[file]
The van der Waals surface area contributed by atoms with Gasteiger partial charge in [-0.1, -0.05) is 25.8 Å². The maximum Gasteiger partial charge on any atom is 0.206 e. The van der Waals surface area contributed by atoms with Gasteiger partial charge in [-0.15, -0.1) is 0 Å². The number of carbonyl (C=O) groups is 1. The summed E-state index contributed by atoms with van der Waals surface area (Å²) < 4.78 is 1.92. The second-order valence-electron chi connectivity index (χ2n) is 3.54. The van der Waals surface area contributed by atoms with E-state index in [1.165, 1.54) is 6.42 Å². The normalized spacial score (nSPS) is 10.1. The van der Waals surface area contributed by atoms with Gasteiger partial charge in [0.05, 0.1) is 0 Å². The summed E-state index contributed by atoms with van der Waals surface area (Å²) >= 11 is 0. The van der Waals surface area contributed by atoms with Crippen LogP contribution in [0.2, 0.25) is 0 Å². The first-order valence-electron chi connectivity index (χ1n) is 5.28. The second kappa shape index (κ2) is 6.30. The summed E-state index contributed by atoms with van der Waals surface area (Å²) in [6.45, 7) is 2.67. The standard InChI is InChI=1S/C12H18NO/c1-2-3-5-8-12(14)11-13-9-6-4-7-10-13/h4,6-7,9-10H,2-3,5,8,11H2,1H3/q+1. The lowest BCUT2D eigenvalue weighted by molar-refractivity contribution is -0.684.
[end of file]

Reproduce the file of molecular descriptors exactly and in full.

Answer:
The van der Waals surface area contributed by atoms with Gasteiger partial charge in [-0.1, -0.05) is 25.8 Å². The maximum Gasteiger partial charge on any atom is 0.206 e. The van der Waals surface area contributed by atoms with Gasteiger partial charge in [-0.15, -0.1) is 0 Å². The number of carbonyl (C=O) groups is 1. The summed E-state index contributed by atoms with van der Waals surface area (Å²) < 4.78 is 1.92. The second-order valence-electron chi connectivity index (χ2n) is 3.54. The van der Waals surface area contributed by atoms with E-state index in [1.165, 1.54) is 6.42 Å². The normalized spacial score (nSPS) is 10.1. The van der Waals surface area contributed by atoms with Gasteiger partial charge in [0.05, 0.1) is 0 Å². The summed E-state index contributed by atoms with van der Waals surface area (Å²) >= 11 is 0. The van der Waals surface area contributed by atoms with Crippen LogP contribution in [0.2, 0.25) is 0 Å². The first-order valence-electron chi connectivity index (χ1n) is 5.28. The second kappa shape index (κ2) is 6.30. The summed E-state index contributed by atoms with van der Waals surface area (Å²) in [6.45, 7) is 2.67. The standard InChI is InChI=1S/C12H18NO/c1-2-3-5-8-12(14)11-13-9-6-4-7-10-13/h4,6-7,9-10H,2-3,5,8,11H2,1H3/q+1. The lowest BCUT2D eigenvalue weighted by molar-refractivity contribution is -0.684.